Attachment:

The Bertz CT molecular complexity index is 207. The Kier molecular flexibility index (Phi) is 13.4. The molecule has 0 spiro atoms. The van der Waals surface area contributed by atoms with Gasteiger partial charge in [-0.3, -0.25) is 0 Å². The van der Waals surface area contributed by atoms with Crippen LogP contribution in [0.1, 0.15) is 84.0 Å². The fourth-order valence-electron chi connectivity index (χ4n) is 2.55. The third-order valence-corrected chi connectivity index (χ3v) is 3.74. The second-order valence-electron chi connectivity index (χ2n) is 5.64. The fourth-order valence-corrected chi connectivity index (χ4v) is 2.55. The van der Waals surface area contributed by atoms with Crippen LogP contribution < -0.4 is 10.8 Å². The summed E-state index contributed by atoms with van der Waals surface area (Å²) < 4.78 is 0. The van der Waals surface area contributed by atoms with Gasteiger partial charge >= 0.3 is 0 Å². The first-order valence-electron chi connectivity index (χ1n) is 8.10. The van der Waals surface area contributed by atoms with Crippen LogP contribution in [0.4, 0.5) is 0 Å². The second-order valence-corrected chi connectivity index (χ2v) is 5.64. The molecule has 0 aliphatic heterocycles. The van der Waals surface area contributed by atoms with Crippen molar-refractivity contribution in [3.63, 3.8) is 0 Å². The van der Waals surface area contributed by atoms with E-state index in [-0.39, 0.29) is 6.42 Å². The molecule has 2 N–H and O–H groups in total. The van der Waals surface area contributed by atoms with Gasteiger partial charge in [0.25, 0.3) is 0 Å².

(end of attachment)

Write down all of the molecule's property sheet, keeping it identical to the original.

The Bertz CT molecular complexity index is 207. The Kier molecular flexibility index (Phi) is 13.4. The molecule has 0 spiro atoms. The van der Waals surface area contributed by atoms with Gasteiger partial charge in [-0.3, -0.25) is 0 Å². The van der Waals surface area contributed by atoms with Crippen LogP contribution in [0.1, 0.15) is 84.0 Å². The fourth-order valence-electron chi connectivity index (χ4n) is 2.55. The third-order valence-corrected chi connectivity index (χ3v) is 3.74. The second-order valence-electron chi connectivity index (χ2n) is 5.64. The fourth-order valence-corrected chi connectivity index (χ4v) is 2.55. The van der Waals surface area contributed by atoms with Crippen LogP contribution < -0.4 is 10.8 Å². The summed E-state index contributed by atoms with van der Waals surface area (Å²) < 4.78 is 0. The van der Waals surface area contributed by atoms with Gasteiger partial charge >= 0.3 is 0 Å². The first-order valence-electron chi connectivity index (χ1n) is 8.10. The van der Waals surface area contributed by atoms with Crippen LogP contribution in [0.4, 0.5) is 0 Å². The second-order valence-corrected chi connectivity index (χ2v) is 5.64. The molecule has 0 aliphatic heterocycles. The van der Waals surface area contributed by atoms with Crippen molar-refractivity contribution in [3.63, 3.8) is 0 Å². The van der Waals surface area contributed by atoms with E-state index in [-0.39, 0.29) is 6.42 Å². The molecule has 2 N–H and O–H groups in total. The van der Waals surface area contributed by atoms with Gasteiger partial charge in [0.25, 0.3) is 0 Å².